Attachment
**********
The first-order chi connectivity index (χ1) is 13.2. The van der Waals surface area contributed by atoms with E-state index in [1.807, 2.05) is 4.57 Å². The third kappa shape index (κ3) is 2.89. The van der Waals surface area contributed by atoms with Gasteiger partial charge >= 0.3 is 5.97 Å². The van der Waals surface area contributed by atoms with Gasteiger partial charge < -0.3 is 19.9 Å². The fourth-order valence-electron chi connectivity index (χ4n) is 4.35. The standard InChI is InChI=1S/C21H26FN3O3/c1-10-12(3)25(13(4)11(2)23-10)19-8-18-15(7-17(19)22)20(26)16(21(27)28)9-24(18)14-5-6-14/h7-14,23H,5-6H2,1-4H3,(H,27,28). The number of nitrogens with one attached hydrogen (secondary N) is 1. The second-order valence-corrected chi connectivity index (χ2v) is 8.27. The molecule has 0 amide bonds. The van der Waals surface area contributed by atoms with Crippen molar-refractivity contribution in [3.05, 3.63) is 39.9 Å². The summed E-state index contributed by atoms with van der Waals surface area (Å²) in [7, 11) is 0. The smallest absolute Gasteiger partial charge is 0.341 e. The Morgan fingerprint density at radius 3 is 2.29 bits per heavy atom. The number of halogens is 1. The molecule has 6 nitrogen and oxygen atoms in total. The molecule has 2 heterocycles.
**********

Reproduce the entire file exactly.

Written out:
The first-order chi connectivity index (χ1) is 13.2. The van der Waals surface area contributed by atoms with E-state index in [1.807, 2.05) is 4.57 Å². The third kappa shape index (κ3) is 2.89. The van der Waals surface area contributed by atoms with Gasteiger partial charge >= 0.3 is 5.97 Å². The van der Waals surface area contributed by atoms with Gasteiger partial charge < -0.3 is 19.9 Å². The fourth-order valence-electron chi connectivity index (χ4n) is 4.35. The standard InChI is InChI=1S/C21H26FN3O3/c1-10-12(3)25(13(4)11(2)23-10)19-8-18-15(7-17(19)22)20(26)16(21(27)28)9-24(18)14-5-6-14/h7-14,23H,5-6H2,1-4H3,(H,27,28). The number of nitrogens with one attached hydrogen (secondary N) is 1. The second-order valence-corrected chi connectivity index (χ2v) is 8.27. The molecule has 0 amide bonds. The van der Waals surface area contributed by atoms with Crippen molar-refractivity contribution in [3.05, 3.63) is 39.9 Å². The summed E-state index contributed by atoms with van der Waals surface area (Å²) in [7, 11) is 0. The smallest absolute Gasteiger partial charge is 0.341 e. The Morgan fingerprint density at radius 3 is 2.29 bits per heavy atom. The number of halogens is 1. The molecule has 6 nitrogen and oxygen atoms in total. The molecule has 2 heterocycles.